Correction to book referenced below: it should
read a 19th century cookery book titled
The Frugal Housewife by Susannah Carter
from the 1823 published edition. I apologize.
Good Morning, Primmies -
For your A.M. enjoyment, here are some more snippets of a 19th century cookery book titled
Early American Cookery "The Good Housekeeper" by Sarah Josepha Hale. Note
the instructions she gives regarding how to
tell if meat is fresh when going to market. For
when we *sigh* and think we should have lived
in this quaint time compare this to going to
your local grocery store and picking up your
nicely chilled and shrink wrapped meat bundle:
O.K., now for those of you who enjoy your glass of wine, beer or cocktail hang on to your prim drawers:
Isn't this a hoot? And I did the editing at 4:30
a.m. this morning, it was even funnier then.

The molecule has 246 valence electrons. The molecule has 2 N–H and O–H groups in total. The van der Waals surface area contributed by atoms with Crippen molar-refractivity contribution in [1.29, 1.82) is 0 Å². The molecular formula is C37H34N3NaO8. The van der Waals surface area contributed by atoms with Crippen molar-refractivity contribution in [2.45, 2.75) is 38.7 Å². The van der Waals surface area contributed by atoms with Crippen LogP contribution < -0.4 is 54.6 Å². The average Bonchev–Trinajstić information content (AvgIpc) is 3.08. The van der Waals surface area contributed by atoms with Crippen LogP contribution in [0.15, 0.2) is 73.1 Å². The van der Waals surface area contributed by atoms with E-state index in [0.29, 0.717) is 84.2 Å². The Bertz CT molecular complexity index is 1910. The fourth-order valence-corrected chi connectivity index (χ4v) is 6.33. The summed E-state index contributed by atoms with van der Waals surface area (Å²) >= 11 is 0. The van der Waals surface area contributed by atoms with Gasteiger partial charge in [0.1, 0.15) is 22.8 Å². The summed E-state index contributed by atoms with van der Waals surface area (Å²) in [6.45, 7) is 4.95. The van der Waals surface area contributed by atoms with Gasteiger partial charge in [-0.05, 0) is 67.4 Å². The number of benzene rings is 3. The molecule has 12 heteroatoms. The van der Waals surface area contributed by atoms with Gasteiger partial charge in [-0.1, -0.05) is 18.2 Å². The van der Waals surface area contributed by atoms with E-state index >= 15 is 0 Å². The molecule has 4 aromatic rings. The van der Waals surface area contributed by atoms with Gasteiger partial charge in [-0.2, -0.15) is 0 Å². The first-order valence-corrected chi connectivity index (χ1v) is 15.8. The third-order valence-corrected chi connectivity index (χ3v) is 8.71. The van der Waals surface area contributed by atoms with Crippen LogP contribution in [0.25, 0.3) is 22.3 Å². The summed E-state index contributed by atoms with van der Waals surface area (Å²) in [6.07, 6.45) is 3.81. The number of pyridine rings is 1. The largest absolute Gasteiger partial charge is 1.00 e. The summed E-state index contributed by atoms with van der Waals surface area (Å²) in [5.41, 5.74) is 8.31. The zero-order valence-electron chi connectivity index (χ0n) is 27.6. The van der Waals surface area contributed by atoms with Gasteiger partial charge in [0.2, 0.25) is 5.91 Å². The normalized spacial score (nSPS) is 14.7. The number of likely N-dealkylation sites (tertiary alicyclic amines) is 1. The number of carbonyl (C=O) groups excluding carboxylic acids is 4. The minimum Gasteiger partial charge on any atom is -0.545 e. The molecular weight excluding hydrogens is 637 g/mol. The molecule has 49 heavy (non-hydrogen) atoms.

I'm going to be doing some sampler research this morning and then we are off to the border of
MA and NY to bring Mr. Glen Oaks Jr., back
to his home. It's another 2 1/2 hours into upstate
NY for them to reach home from there. He's doing much better and has stopped coughing and isn't so very congested anymore. Papa Glen Oaks is also
on the mend and I so far have seemed to escape
with just the killer headache and some mild con-
gestion. I feel good today (knock on wood) and
need to make stops at the post office and the
vet before we take off. It's a nice ride when there isn't traffic and we meet at the outlets in Lee and
usually have a bite to eat together. Junior didn't want to go to bed last night and I'm sure it's because he knew it was his last night and he's going to miss being here. He's almost 14 so he can stay up kind of late on vacation. He transitions well when he has to get back to waking up early for school.
We had a really good visit with him and we'll miss him a lot.
I'll be back later tonight I think with that sampler